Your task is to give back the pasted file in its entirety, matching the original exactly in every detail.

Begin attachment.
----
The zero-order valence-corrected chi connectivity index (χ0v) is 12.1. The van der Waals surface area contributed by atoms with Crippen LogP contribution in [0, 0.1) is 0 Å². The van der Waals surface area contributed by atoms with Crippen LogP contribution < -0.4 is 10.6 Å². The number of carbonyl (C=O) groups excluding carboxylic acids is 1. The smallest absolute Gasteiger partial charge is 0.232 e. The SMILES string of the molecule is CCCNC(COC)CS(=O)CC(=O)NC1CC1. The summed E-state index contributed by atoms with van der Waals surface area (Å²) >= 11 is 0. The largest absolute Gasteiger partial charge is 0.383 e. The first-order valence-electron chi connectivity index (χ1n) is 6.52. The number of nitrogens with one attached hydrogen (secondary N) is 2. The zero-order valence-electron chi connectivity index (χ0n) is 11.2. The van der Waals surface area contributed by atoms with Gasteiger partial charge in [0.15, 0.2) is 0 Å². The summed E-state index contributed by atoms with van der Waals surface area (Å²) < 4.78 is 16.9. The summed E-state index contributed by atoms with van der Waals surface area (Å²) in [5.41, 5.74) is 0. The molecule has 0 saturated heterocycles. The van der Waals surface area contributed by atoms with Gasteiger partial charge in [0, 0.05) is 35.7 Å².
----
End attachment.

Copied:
The zero-order valence-corrected chi connectivity index (χ0v) is 12.1. The van der Waals surface area contributed by atoms with Crippen LogP contribution in [0, 0.1) is 0 Å². The van der Waals surface area contributed by atoms with Crippen LogP contribution < -0.4 is 10.6 Å². The number of carbonyl (C=O) groups excluding carboxylic acids is 1. The smallest absolute Gasteiger partial charge is 0.232 e. The SMILES string of the molecule is CCCNC(COC)CS(=O)CC(=O)NC1CC1. The summed E-state index contributed by atoms with van der Waals surface area (Å²) >= 11 is 0. The largest absolute Gasteiger partial charge is 0.383 e. The first-order valence-electron chi connectivity index (χ1n) is 6.52. The number of nitrogens with one attached hydrogen (secondary N) is 2. The zero-order valence-electron chi connectivity index (χ0n) is 11.2. The van der Waals surface area contributed by atoms with Gasteiger partial charge in [0.15, 0.2) is 0 Å². The summed E-state index contributed by atoms with van der Waals surface area (Å²) < 4.78 is 16.9. The summed E-state index contributed by atoms with van der Waals surface area (Å²) in [5.41, 5.74) is 0. The molecule has 0 saturated heterocycles. The van der Waals surface area contributed by atoms with Gasteiger partial charge in [0, 0.05) is 35.7 Å².